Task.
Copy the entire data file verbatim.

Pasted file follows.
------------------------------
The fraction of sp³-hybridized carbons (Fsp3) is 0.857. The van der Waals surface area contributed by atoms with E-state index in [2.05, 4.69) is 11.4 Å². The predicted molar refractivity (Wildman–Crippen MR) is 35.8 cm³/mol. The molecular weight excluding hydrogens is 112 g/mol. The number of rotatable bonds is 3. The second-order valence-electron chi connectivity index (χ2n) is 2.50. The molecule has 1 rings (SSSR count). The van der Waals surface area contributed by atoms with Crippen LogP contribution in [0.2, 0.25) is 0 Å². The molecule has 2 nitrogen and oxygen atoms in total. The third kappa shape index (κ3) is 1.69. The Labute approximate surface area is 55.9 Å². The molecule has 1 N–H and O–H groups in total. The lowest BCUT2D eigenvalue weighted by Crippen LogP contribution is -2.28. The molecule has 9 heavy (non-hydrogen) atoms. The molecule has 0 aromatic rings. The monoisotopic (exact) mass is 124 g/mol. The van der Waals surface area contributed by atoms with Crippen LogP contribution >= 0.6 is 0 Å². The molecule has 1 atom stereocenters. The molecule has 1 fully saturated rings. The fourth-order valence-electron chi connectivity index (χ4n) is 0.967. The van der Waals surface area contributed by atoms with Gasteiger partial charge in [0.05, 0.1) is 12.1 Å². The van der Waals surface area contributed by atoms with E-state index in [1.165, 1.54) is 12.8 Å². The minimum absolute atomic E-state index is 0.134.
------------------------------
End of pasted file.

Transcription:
The fraction of sp³-hybridized carbons (Fsp3) is 0.857. The van der Waals surface area contributed by atoms with E-state index in [2.05, 4.69) is 11.4 Å². The predicted molar refractivity (Wildman–Crippen MR) is 35.8 cm³/mol. The molecular weight excluding hydrogens is 112 g/mol. The number of rotatable bonds is 3. The second-order valence-electron chi connectivity index (χ2n) is 2.50. The molecule has 1 rings (SSSR count). The van der Waals surface area contributed by atoms with Crippen LogP contribution in [0.2, 0.25) is 0 Å². The molecule has 2 nitrogen and oxygen atoms in total. The third kappa shape index (κ3) is 1.69. The Labute approximate surface area is 55.9 Å². The molecule has 1 N–H and O–H groups in total. The lowest BCUT2D eigenvalue weighted by Crippen LogP contribution is -2.28. The molecule has 9 heavy (non-hydrogen) atoms. The molecule has 0 aromatic rings. The monoisotopic (exact) mass is 124 g/mol. The van der Waals surface area contributed by atoms with Crippen LogP contribution >= 0.6 is 0 Å². The molecule has 1 atom stereocenters. The molecule has 1 fully saturated rings. The fourth-order valence-electron chi connectivity index (χ4n) is 0.967. The van der Waals surface area contributed by atoms with Gasteiger partial charge in [0.05, 0.1) is 12.1 Å². The van der Waals surface area contributed by atoms with E-state index in [1.165, 1.54) is 12.8 Å². The minimum absolute atomic E-state index is 0.134.